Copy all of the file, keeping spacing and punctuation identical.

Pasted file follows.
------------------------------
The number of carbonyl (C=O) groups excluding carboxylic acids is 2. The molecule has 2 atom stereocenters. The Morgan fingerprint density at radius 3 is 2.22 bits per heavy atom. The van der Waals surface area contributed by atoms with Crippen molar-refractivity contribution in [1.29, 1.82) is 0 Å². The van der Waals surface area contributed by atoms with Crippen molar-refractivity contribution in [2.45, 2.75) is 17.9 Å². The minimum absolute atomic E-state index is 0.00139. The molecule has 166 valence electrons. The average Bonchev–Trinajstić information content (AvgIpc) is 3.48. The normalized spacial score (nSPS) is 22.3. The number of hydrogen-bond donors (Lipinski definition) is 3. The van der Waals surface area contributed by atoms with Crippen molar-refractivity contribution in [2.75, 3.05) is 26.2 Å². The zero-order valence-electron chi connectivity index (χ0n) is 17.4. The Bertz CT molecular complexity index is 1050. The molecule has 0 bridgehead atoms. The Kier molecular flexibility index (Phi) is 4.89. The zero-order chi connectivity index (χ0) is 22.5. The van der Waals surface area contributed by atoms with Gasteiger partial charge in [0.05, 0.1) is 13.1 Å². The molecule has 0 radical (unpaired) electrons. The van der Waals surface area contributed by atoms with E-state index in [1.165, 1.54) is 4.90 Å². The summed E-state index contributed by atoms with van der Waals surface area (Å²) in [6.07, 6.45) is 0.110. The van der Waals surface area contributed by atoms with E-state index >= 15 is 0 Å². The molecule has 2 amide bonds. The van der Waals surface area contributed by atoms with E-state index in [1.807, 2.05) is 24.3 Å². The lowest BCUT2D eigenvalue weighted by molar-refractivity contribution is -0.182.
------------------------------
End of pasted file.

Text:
The number of carbonyl (C=O) groups excluding carboxylic acids is 2. The molecule has 2 atom stereocenters. The Morgan fingerprint density at radius 3 is 2.22 bits per heavy atom. The van der Waals surface area contributed by atoms with Crippen molar-refractivity contribution in [1.29, 1.82) is 0 Å². The van der Waals surface area contributed by atoms with Crippen molar-refractivity contribution in [2.45, 2.75) is 17.9 Å². The minimum absolute atomic E-state index is 0.00139. The molecule has 166 valence electrons. The average Bonchev–Trinajstić information content (AvgIpc) is 3.48. The normalized spacial score (nSPS) is 22.3. The number of hydrogen-bond donors (Lipinski definition) is 3. The van der Waals surface area contributed by atoms with Crippen molar-refractivity contribution in [2.75, 3.05) is 26.2 Å². The zero-order valence-electron chi connectivity index (χ0n) is 17.4. The Bertz CT molecular complexity index is 1050. The molecule has 0 bridgehead atoms. The Kier molecular flexibility index (Phi) is 4.89. The zero-order chi connectivity index (χ0) is 22.5. The van der Waals surface area contributed by atoms with Gasteiger partial charge in [0.05, 0.1) is 13.1 Å². The molecule has 0 radical (unpaired) electrons. The van der Waals surface area contributed by atoms with E-state index in [1.165, 1.54) is 4.90 Å². The summed E-state index contributed by atoms with van der Waals surface area (Å²) in [6.07, 6.45) is 0.110. The van der Waals surface area contributed by atoms with E-state index >= 15 is 0 Å². The molecule has 2 amide bonds. The van der Waals surface area contributed by atoms with E-state index in [1.807, 2.05) is 24.3 Å². The lowest BCUT2D eigenvalue weighted by molar-refractivity contribution is -0.182.